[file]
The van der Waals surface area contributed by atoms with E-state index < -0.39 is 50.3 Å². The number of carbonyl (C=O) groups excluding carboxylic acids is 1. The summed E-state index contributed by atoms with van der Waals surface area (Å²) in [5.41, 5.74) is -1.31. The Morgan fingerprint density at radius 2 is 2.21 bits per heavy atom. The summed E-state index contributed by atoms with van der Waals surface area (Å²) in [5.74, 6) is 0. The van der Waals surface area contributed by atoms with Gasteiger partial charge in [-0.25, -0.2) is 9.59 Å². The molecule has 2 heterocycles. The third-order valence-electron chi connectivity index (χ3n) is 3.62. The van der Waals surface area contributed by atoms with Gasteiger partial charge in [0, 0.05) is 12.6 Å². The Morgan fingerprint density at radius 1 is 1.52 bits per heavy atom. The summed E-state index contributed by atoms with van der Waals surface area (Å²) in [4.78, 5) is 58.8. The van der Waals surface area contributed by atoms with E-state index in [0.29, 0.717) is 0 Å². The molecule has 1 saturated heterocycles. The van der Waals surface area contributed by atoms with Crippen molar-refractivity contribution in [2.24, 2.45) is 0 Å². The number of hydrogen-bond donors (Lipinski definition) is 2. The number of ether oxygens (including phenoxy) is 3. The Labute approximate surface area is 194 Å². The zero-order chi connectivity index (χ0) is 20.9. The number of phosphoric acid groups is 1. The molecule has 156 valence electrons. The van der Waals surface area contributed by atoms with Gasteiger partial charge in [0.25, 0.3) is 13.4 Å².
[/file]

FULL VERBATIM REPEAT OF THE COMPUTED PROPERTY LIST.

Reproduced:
The van der Waals surface area contributed by atoms with E-state index < -0.39 is 50.3 Å². The number of carbonyl (C=O) groups excluding carboxylic acids is 1. The summed E-state index contributed by atoms with van der Waals surface area (Å²) in [5.41, 5.74) is -1.31. The Morgan fingerprint density at radius 2 is 2.21 bits per heavy atom. The summed E-state index contributed by atoms with van der Waals surface area (Å²) in [5.74, 6) is 0. The van der Waals surface area contributed by atoms with Gasteiger partial charge in [-0.25, -0.2) is 9.59 Å². The molecule has 2 heterocycles. The third-order valence-electron chi connectivity index (χ3n) is 3.62. The van der Waals surface area contributed by atoms with Gasteiger partial charge in [0, 0.05) is 12.6 Å². The Morgan fingerprint density at radius 1 is 1.52 bits per heavy atom. The summed E-state index contributed by atoms with van der Waals surface area (Å²) in [4.78, 5) is 58.8. The van der Waals surface area contributed by atoms with E-state index in [0.29, 0.717) is 0 Å². The molecule has 1 saturated heterocycles. The van der Waals surface area contributed by atoms with Crippen molar-refractivity contribution in [2.24, 2.45) is 0 Å². The number of hydrogen-bond donors (Lipinski definition) is 2. The number of ether oxygens (including phenoxy) is 3. The Labute approximate surface area is 194 Å². The zero-order chi connectivity index (χ0) is 20.9. The number of phosphoric acid groups is 1. The molecule has 156 valence electrons. The van der Waals surface area contributed by atoms with Gasteiger partial charge in [0.25, 0.3) is 13.4 Å².